Lawsuit against Nivea & my formula for bath oil

The personal-care company that makes Nivea fought back in California federal court on Monday at a proposed class action alleging its skin-firming lotion is an unapproved drug, saying that theory has no basis in reality.

Source: Nivea Maker Says No Evidence Showing Lotion Is A Drug – Law360

A few remarks, most of them irrelevant. Well, irrelevant to the lawsuit I mention above. Highly relevant–and pay attention, people!–to anyone who worries about dry skin because I’m going to tell you how to get rid of it completely and forever.

Nivea makes some excellent stuff. I know this because I used to use one of their products, their bath body oil–or whatever it was called.

There was only one reason I used it: the first ingredient listed on the rear label was lanolin. I don’t remember how many decades ago my mother began using lanolin as an emollient but I have infant memories of the Wellcome Lanolin jar sitting at the side of her bathtub.

I particularly loved the scent.

So when, as a young adult, I learned from one of those excellent studies done by the New York Times that dermatologists declared lanolin to be the best emollient (never mind your shea butter whatever that is, and your aloe vera and all those exoticas), I focused on finding a bath oil containing lanolin. And applauded my late mom for knowing so many valuable secrets of life, apparently long before anyone else.

You all know, don’t you, that when formulas for things like bath oil are placed on the labels, the ingredients are listed in order of their prominence in usage? So, if a bottle’s label says “lanolin” first, you know that lanolin is the prime ingredient.

Thus, I found Nivea. It was expensive but it worked beautifully. If I used it properly–according to those dermatologists’ recommendations–it lasted quite a while, too.

Dermatologists’ recommendation for application of bath oil, with my long-time experiential gold badge of approval:

  • After you’ve showered but before you towel off, apply the bath oil.
  • Two reasons: it is water that keeps our skin from drying out, not any oil on the skin surface. The goal is to allow the skin to act as a sponge and absorb as much water as it can when we bathe or shower. While the skin remains as wet as it can be, i.e., before toweling, apply oil onto the surface to keep the water in, i.e., prevent it from evaporating. (As we get older, our skin’s natural oil is reduced. That’s why our skin starts feeling dry and that’s why we need bath oil.)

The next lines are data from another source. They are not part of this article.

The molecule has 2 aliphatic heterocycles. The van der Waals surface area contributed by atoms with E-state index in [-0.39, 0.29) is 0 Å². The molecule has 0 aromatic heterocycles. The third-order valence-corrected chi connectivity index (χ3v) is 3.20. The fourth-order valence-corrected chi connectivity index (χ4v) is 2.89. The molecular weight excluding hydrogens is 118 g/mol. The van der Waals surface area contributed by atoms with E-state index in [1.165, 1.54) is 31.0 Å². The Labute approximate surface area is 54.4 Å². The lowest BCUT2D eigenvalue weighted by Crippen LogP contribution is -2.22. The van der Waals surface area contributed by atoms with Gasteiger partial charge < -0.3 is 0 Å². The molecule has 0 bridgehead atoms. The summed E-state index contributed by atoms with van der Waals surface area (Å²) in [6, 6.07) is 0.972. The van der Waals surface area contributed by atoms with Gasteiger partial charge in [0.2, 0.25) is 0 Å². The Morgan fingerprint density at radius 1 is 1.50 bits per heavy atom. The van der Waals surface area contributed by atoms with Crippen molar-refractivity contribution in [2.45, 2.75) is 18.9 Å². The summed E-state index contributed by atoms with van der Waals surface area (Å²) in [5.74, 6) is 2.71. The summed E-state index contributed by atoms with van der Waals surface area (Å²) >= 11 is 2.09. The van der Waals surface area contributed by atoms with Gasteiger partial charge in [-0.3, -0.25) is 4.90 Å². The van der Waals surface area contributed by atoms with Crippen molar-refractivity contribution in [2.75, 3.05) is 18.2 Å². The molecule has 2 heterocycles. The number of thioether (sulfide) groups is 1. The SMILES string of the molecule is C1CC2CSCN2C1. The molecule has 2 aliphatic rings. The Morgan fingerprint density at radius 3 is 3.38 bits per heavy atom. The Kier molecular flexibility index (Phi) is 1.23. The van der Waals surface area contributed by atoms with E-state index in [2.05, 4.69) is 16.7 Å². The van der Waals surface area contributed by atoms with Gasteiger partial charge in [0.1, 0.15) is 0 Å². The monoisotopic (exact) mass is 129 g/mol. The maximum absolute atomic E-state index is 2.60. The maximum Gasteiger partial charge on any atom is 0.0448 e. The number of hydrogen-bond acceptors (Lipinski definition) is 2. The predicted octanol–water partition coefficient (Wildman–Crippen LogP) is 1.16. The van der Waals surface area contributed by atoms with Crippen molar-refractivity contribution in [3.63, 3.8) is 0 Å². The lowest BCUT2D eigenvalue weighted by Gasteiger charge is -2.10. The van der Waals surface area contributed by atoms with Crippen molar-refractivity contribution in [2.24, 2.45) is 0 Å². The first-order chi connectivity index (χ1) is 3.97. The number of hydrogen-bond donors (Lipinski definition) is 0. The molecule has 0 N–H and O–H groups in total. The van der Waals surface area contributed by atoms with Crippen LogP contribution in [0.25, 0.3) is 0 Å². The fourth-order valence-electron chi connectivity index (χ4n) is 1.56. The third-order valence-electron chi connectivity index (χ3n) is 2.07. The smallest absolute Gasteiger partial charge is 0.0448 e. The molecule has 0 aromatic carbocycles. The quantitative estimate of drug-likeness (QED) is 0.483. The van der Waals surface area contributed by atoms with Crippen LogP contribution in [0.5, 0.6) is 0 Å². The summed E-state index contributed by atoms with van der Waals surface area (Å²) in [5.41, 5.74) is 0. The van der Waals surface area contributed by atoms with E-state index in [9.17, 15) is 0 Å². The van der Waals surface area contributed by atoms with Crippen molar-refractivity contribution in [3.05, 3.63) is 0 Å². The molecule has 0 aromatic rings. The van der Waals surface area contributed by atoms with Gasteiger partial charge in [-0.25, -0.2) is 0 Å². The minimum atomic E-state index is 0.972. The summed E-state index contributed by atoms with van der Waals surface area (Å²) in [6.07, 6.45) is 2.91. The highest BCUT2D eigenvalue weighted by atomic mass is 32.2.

• Enough of that little lesson. Second reason to apply the bath oil before toweling off: you’ll need less oil because the water on your skin schmears the oil quickly and easily, unlike if you apply it to your dried skin.

OK, so: Nivea was the only bath oil at the time that listed lanolin first.

One day I went to get more Nivea and saw on the front: NEW IMPROVED FORMULA! And I said: OH FUCK. Because my excellent instincts (and background as a child of a guy who had his own advertising agency) told me a NEW IMPROVED FORMULA would be new, yes, but no way improved.

And I was correct. Nivea no longer listed lanolin in the ingredients.

I was pissed off.

I also knew from that New York Times survey of dermatologists that the second best emollient was petrolatum. That is, petroleum jelly. So I found some oil with petrolatum listed first and bought it, but no way was it as good as lanolin.

I trotted over to Bigelow, New York’s terrific drug store on Sixth Avenue in Greenwich Village, and bought some pure lanolin. It was far less expensive than the original Nivea, or than any other commercial bath oil product.

But I found that it was too viscous to go on well in its pure form, so I made up my own formula consisting of pure lanolin–I melted it in a pot on the stove–with some baby oil mixed in, to loosen it up.

Then I put it into a pump bottle and have been using this formula ever since. Per the method I laid out above–schmear it on before toweling off.

Alas, Bigelow stopped carrying pure lanolin so I now buy it the way I dislike buying anything: on line. Can’t find it anywhere in the city.

I have never had dry skin.

I have nothing much to say about this lawsuit except: Nivea, you dropped lanolin from your formula and I dropped you. Which is too bad because you do make good stuff. Except so do I. And so will anyone who reads this post.

Oh, one other thing. What kind of drug exactly is Nivea supposed to be putting into its lotion? A smoking type drug? An inhaling type drug? An apply it to your skin and get high sort of drug?

I think this case was dismissed, at least in one court.

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